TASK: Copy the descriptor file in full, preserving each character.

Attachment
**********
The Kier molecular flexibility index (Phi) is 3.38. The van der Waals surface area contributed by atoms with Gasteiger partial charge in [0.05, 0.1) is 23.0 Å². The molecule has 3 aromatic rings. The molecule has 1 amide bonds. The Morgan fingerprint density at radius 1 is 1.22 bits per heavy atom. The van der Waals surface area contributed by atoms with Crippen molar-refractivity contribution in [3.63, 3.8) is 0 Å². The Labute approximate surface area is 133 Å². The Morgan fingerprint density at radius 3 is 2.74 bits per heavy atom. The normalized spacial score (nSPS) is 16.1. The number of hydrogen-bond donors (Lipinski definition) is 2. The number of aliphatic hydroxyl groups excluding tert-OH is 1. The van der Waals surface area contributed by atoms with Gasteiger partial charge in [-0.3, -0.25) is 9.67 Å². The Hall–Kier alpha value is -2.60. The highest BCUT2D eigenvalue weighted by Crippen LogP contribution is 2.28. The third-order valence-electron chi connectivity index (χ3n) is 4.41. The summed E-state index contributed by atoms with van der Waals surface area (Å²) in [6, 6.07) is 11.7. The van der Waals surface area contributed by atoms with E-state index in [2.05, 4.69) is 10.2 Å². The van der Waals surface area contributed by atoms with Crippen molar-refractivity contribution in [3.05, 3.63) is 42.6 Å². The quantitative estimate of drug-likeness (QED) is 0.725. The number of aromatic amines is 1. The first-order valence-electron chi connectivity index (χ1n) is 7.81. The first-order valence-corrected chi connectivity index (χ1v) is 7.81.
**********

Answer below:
The Kier molecular flexibility index (Phi) is 3.38. The van der Waals surface area contributed by atoms with Gasteiger partial charge in [0.05, 0.1) is 23.0 Å². The molecule has 3 aromatic rings. The molecule has 1 amide bonds. The Morgan fingerprint density at radius 1 is 1.22 bits per heavy atom. The van der Waals surface area contributed by atoms with Crippen molar-refractivity contribution in [3.63, 3.8) is 0 Å². The Labute approximate surface area is 133 Å². The Morgan fingerprint density at radius 3 is 2.74 bits per heavy atom. The normalized spacial score (nSPS) is 16.1. The number of hydrogen-bond donors (Lipinski definition) is 2. The number of aliphatic hydroxyl groups excluding tert-OH is 1. The van der Waals surface area contributed by atoms with Gasteiger partial charge in [-0.3, -0.25) is 9.67 Å². The Hall–Kier alpha value is -2.60. The highest BCUT2D eigenvalue weighted by Crippen LogP contribution is 2.28. The third-order valence-electron chi connectivity index (χ3n) is 4.41. The summed E-state index contributed by atoms with van der Waals surface area (Å²) in [6, 6.07) is 11.7. The van der Waals surface area contributed by atoms with E-state index in [2.05, 4.69) is 10.2 Å². The van der Waals surface area contributed by atoms with Crippen molar-refractivity contribution in [3.05, 3.63) is 42.6 Å². The quantitative estimate of drug-likeness (QED) is 0.725. The number of aromatic amines is 1. The first-order valence-electron chi connectivity index (χ1n) is 7.81. The first-order valence-corrected chi connectivity index (χ1v) is 7.81.